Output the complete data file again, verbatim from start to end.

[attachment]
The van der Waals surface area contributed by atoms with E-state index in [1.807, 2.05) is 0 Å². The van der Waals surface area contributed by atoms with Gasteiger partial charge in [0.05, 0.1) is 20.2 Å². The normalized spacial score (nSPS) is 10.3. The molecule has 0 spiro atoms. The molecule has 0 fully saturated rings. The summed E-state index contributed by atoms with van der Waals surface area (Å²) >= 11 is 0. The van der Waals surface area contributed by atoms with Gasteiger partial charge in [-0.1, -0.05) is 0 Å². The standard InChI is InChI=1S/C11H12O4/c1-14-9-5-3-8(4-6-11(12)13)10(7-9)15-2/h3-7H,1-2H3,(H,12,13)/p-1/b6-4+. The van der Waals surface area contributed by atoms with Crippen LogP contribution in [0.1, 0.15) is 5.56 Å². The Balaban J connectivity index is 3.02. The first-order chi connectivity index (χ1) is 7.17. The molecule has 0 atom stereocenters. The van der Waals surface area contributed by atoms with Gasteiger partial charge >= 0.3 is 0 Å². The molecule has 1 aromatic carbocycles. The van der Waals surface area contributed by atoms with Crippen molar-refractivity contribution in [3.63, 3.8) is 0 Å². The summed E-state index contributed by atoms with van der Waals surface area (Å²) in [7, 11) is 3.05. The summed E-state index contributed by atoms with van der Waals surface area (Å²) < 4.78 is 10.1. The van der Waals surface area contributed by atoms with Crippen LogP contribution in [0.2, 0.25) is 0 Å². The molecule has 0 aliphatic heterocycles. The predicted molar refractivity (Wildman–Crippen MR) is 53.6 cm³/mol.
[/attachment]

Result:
The van der Waals surface area contributed by atoms with E-state index in [1.807, 2.05) is 0 Å². The van der Waals surface area contributed by atoms with Gasteiger partial charge in [0.05, 0.1) is 20.2 Å². The normalized spacial score (nSPS) is 10.3. The molecule has 0 spiro atoms. The molecule has 0 fully saturated rings. The summed E-state index contributed by atoms with van der Waals surface area (Å²) >= 11 is 0. The van der Waals surface area contributed by atoms with Gasteiger partial charge in [-0.1, -0.05) is 0 Å². The standard InChI is InChI=1S/C11H12O4/c1-14-9-5-3-8(4-6-11(12)13)10(7-9)15-2/h3-7H,1-2H3,(H,12,13)/p-1/b6-4+. The van der Waals surface area contributed by atoms with Crippen LogP contribution in [0.1, 0.15) is 5.56 Å². The Balaban J connectivity index is 3.02. The first-order chi connectivity index (χ1) is 7.17. The molecule has 0 atom stereocenters. The van der Waals surface area contributed by atoms with Gasteiger partial charge >= 0.3 is 0 Å². The molecule has 1 aromatic carbocycles. The van der Waals surface area contributed by atoms with Crippen molar-refractivity contribution in [3.63, 3.8) is 0 Å². The summed E-state index contributed by atoms with van der Waals surface area (Å²) in [7, 11) is 3.05. The summed E-state index contributed by atoms with van der Waals surface area (Å²) < 4.78 is 10.1. The van der Waals surface area contributed by atoms with Crippen LogP contribution in [0.2, 0.25) is 0 Å². The molecule has 0 aliphatic heterocycles. The predicted molar refractivity (Wildman–Crippen MR) is 53.6 cm³/mol.